Team member motivation can wane over time, especially once the shine of a new and exciting thing wears off. It’s your job as a leader to motivate them to see the project through to completion. If they’ve encountered obstacles, encourage them to think of alternative approaches to solving the problem. Ask, “If it’s not working, have you found another way to get to the same outcome?”
Sometimes there is a skill level misalignment. You might have overestimated someone's skill level or underestimated the support they need. If someone is driving a mission-critical project they weren't quite ready for, a tough conversation is in order. If you have to bring on other resources or reassign the project, the original team member may lose some development opportunities.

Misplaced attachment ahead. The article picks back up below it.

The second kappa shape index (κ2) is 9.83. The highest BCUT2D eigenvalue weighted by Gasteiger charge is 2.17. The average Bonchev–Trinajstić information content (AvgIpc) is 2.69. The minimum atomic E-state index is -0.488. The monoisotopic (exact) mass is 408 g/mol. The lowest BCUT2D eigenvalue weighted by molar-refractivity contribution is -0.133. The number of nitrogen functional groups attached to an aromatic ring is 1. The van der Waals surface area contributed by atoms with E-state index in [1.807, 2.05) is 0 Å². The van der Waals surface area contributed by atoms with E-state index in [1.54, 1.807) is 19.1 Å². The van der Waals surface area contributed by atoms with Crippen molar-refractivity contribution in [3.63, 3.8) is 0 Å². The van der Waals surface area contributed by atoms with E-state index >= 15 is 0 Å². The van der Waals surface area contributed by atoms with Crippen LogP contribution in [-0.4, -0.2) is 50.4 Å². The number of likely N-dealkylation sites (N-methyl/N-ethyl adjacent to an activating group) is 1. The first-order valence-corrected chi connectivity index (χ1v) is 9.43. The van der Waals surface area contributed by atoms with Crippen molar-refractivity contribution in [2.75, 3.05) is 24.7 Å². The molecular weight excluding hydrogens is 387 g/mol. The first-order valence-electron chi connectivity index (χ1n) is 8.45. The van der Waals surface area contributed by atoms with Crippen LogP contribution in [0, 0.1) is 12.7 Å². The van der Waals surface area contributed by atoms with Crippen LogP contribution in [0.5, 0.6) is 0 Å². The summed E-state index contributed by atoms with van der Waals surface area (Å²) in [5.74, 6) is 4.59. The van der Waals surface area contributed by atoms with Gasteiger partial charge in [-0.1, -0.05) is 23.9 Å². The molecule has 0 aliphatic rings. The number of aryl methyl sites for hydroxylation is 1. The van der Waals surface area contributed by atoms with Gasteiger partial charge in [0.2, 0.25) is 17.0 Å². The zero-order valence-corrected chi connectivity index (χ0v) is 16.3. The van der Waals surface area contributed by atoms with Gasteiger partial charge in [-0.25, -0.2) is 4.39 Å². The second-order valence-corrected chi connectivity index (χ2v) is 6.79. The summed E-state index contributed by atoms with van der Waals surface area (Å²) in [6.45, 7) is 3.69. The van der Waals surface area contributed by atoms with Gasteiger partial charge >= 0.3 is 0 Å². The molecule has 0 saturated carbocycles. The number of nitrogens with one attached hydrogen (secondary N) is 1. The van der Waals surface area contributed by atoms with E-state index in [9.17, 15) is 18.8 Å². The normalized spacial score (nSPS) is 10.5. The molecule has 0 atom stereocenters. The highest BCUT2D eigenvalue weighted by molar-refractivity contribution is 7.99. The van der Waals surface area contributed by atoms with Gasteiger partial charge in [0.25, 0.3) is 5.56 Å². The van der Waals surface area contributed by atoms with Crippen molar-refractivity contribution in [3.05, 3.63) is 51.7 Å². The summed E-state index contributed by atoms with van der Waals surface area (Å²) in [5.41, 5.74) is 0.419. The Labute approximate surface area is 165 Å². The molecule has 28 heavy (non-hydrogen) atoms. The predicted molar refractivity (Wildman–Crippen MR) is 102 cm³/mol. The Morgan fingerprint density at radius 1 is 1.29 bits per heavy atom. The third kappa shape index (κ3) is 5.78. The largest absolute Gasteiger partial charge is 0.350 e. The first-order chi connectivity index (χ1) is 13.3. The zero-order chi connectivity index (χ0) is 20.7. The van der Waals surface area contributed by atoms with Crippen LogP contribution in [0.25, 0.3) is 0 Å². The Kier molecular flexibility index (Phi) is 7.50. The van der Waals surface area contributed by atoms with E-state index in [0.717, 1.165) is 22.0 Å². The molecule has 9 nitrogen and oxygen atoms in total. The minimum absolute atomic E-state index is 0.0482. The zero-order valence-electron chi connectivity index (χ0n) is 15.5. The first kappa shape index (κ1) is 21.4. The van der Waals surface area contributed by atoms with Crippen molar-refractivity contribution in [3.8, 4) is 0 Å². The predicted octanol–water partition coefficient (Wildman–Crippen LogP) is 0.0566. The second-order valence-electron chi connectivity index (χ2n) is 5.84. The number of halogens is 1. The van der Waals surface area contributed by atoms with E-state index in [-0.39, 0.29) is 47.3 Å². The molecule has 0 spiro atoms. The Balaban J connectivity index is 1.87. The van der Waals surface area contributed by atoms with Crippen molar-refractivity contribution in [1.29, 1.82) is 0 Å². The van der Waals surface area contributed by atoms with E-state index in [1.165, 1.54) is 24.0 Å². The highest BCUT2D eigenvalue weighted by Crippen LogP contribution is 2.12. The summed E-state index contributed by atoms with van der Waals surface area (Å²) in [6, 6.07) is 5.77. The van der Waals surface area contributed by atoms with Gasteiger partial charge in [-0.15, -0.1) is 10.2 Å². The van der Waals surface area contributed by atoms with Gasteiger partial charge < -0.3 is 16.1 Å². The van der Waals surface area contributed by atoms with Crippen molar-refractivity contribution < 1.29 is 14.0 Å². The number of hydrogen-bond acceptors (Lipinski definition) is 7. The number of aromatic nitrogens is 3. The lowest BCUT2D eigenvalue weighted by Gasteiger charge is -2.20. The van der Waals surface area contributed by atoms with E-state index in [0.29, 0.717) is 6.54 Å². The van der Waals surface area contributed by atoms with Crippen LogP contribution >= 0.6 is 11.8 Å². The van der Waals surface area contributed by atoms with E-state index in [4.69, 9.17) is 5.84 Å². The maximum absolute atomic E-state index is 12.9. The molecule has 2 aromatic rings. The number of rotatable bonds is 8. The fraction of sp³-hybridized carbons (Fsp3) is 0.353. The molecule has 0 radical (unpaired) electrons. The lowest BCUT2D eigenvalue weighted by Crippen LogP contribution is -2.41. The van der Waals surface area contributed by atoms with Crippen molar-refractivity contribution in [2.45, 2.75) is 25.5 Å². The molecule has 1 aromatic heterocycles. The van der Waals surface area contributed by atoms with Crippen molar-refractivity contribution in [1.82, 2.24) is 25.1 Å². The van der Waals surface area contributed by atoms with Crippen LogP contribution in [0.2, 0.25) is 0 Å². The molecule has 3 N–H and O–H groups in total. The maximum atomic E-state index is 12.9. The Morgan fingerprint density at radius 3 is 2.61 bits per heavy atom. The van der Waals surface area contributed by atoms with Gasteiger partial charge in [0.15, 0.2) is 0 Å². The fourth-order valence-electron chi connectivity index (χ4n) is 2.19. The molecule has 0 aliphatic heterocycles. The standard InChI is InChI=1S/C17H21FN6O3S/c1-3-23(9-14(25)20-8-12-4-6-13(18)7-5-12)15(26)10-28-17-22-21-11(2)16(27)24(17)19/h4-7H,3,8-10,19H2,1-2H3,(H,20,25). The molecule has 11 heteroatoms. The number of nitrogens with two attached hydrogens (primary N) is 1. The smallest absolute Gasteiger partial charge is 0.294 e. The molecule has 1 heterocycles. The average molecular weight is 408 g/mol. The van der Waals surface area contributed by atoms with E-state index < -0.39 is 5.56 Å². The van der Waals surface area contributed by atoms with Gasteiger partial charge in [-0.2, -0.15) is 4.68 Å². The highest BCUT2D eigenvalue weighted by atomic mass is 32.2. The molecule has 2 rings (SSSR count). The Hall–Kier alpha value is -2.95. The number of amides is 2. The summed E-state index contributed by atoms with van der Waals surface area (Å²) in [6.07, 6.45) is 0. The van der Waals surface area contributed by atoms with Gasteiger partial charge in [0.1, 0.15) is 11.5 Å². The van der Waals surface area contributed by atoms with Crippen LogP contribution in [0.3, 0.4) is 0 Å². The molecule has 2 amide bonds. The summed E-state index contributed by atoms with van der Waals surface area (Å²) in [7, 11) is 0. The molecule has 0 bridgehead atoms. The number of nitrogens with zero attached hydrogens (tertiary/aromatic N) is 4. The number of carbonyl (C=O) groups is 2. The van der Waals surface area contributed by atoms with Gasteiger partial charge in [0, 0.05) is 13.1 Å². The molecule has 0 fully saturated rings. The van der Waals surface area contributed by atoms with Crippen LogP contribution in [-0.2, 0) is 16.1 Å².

It’s important to find a way to redirect the affected team member’s enthusiasm. It doesn't mean that the work they have done up to that point is invalid. Have an open conversation with them to explain the business imperative for your intervention. Give them some credit for the learning they've done and find other opportunities for them to develop.
Changing goals is not a sign of failure. It's a cycle of progress and ongoing learning, rather than a pass/fail binary outcome.
A company may set an objective around expanding into a new region, with engineering teams setting initiatives and implementing localisation work such as new rules around currency, dates and times. But then – the project is cancelled! The company has decided to pivot to a new opportunity.